Glorious weather and I hope it lasts over the weekend, because on Sunday I am travelling over five mountain passes to visit my friend Char in her new home. She has a backyard with peach trees, a deep well with a pump, tall palm trees, a vine bower (whatever that may be) surrounding an Edwardian homestead. Despite the excitement of owning a garden with a well, she is not happy there. But some people are not happy anywhere, and Char’s discontent leads her to move house every other year. She indulges in new houses the way some people take new meds or change husbands.
My housemate calls from a farm stall near the coast and asks if I want her to buy coriander, large brown mushrooms, parsnips, baby turnips, cherry tomatoes. Yes, I shout, just as the phone goes dead on me again. One of those ongoing problems in an area with poor reception. When we go over to vist Char I am going to take along an avocado-wasabi salad that friends either love or hate. It has toasted slivered almonds, tiny edumame beans, julienned carrots, coriander, rocket, avocado and a crazy but exciting wasabi dressing. Char is not a cook, so I shall also take along some freshly baked foccacio in case the meal is a non-event. It is unimaginable to me that food gives her no pleasure, that she can live on coffee, cigarettes and property listings.
From a new article by Michael Pollan in the New York Review of Books on food politics:
Ever the Italian, Petrini puts pleasure at the center of his politics, which might explain why Slow Food is not always taken as seriously as it deserves to be. For why shouldn’t pleasure figure in the politics of the food movement? Good food is potentially one of the most democratic pleasures a society can offer, and is one of those subjects, like sports, that people can talk about across lines of class, ethnicity, and race.
Our Cape winters are often mild, with sunny days and high blue skies, perfect for mountain hikes or camping trips or exploring the desert areas of the Kalahari or Karoo. Some hiking trails — the Fish River Canyon in Namibia for example — are only open during the winter months because the heat is too fierce during the summer. A group of us are planning to spend some time on a farm near Ceres for a few days, primarily so we can do birdwatching — raptors in abundance — and sleep out under the stars around a camp fire. In recovery it is still a source of amazement and joy to me that I am able to plan ahead and know I will be able to keep to those plans and show up on time, in my right mind. For years I shied away from commitments because I knew the drinking would get in the way, and the drinking came first.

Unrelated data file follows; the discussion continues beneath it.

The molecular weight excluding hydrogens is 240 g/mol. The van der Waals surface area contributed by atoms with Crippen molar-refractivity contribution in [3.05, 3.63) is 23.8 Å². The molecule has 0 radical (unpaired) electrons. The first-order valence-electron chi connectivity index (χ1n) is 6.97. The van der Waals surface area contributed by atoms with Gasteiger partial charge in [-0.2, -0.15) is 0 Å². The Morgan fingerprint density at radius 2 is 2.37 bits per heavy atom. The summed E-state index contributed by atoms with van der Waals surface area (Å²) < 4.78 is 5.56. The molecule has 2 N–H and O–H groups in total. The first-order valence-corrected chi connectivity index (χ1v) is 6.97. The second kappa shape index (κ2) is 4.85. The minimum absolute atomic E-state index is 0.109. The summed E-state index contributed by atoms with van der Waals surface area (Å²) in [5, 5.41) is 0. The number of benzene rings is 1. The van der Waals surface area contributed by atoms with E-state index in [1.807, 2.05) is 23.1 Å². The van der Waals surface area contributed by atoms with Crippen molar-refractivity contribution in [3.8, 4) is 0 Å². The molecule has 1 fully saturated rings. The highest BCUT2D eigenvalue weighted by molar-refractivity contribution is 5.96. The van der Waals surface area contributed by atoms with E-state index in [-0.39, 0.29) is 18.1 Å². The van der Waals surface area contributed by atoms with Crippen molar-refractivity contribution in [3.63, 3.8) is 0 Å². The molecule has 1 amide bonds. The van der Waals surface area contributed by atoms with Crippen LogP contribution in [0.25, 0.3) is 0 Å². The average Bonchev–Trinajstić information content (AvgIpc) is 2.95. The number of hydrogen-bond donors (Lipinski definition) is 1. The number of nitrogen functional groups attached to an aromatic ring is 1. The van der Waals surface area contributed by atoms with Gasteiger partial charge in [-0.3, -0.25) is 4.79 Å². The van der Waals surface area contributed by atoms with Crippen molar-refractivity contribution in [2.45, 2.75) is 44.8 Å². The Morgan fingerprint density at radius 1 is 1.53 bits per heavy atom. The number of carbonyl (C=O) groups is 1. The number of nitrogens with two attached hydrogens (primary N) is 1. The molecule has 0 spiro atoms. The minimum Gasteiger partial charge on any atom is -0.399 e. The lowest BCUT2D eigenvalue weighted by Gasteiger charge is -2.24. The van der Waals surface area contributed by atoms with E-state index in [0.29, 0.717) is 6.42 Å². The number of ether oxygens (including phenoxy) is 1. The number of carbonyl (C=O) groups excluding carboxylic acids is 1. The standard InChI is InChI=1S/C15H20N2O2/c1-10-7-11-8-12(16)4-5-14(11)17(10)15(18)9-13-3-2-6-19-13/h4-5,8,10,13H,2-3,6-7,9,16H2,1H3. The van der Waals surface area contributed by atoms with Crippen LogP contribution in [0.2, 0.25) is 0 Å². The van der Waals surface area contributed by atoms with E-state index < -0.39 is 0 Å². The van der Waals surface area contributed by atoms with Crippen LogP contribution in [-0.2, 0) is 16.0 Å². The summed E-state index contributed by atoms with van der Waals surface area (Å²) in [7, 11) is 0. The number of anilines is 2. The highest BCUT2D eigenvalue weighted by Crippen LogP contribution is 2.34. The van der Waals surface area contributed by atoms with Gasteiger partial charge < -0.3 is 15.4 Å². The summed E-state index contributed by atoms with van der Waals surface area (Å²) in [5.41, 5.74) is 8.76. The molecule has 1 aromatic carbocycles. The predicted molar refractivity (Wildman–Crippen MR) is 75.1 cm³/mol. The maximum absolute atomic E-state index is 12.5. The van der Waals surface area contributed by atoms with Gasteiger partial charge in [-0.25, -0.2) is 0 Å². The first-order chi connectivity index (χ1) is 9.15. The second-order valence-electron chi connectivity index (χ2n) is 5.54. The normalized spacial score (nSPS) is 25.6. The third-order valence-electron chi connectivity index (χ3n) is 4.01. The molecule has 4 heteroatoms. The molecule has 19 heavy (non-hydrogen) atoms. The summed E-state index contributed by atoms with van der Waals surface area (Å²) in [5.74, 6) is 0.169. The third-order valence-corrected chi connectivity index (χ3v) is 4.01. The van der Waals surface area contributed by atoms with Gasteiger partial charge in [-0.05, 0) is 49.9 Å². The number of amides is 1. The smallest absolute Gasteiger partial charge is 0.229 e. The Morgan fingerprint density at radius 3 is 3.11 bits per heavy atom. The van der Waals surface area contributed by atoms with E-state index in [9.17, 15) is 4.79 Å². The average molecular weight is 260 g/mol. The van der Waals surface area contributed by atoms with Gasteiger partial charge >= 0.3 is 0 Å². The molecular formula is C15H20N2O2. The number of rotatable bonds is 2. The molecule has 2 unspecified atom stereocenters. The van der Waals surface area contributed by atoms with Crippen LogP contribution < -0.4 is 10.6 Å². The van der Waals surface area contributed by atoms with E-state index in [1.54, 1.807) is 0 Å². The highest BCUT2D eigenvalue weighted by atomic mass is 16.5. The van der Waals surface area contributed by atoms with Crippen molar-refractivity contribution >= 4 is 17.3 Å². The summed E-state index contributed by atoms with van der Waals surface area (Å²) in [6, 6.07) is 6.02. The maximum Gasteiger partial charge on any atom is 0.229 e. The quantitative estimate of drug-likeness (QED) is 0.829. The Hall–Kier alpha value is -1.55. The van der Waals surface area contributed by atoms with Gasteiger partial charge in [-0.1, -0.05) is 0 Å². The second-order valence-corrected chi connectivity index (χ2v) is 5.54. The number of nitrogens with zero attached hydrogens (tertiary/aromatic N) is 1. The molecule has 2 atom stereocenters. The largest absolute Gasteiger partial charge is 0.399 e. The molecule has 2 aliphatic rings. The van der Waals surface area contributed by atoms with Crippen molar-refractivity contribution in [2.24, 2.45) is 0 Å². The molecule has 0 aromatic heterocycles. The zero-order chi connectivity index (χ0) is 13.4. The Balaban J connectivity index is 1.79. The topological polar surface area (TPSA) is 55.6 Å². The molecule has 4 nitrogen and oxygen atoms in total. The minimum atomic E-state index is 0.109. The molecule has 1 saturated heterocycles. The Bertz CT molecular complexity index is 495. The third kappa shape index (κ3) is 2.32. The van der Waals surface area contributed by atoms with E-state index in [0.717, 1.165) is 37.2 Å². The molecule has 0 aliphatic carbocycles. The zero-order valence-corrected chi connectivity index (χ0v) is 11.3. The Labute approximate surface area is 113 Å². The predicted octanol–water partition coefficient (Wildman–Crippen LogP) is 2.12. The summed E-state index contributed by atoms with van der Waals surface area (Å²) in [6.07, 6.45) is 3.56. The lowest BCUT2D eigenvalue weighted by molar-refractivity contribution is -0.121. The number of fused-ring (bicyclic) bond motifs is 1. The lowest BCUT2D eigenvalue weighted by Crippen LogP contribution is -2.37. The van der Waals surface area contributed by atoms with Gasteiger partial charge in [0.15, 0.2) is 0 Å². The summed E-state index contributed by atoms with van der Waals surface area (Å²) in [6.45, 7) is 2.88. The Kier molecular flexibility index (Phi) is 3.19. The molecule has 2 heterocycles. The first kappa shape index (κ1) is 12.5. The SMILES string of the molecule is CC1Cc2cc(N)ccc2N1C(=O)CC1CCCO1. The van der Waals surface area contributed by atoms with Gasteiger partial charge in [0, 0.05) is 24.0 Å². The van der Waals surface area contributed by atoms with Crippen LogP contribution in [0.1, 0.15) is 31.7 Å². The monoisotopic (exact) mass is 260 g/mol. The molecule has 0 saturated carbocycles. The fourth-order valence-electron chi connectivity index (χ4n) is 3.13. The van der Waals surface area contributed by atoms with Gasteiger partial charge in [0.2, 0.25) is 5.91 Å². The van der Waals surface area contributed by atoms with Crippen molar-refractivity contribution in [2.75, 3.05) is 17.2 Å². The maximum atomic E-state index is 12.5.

Now I sit under an olive tree in the garden admiring malachite sunbirds, reading a (sadly very bad) biography on Jorge Luis Borges, drinking chamomile tea and revelling in pleasure. Thinking about the pleasure of continued freedom from that old regime of slavery and stuckness, the bleakness of my life under the lash of alcoholism.
And such pleasure, such freedom, is not to be taken lightly. I was moved to tears this morning reading the words of the elderly Iranian poet Simin Behbahani currently under house arrest despite her age and frailty. Hope shines through her determination to work for restorative justice, no matter what the cost:
My country, I will build you again, if need be, with bricks made from my life. I will build columns to support your roof, if need be, with my own bones. I will inhale again the perfume of flower favored by your youth. I will wash again the blood off your body with torrents of my tears.
Once more, the darkness will leave this house. And I will paint my poems blue with the color of our sky. The resurrector of old bones will grant me in his bounty a mountain’s splendor in his testing grounds. Old, I may be, but, given the chance, I will learn. I will begin a second youth alongside my progeny. I will recite the Hadith of love of country with such fervor as to make each word bear life. There still burns a fire in my breast to keep undiminished the warmth of kinship. I feel for my people.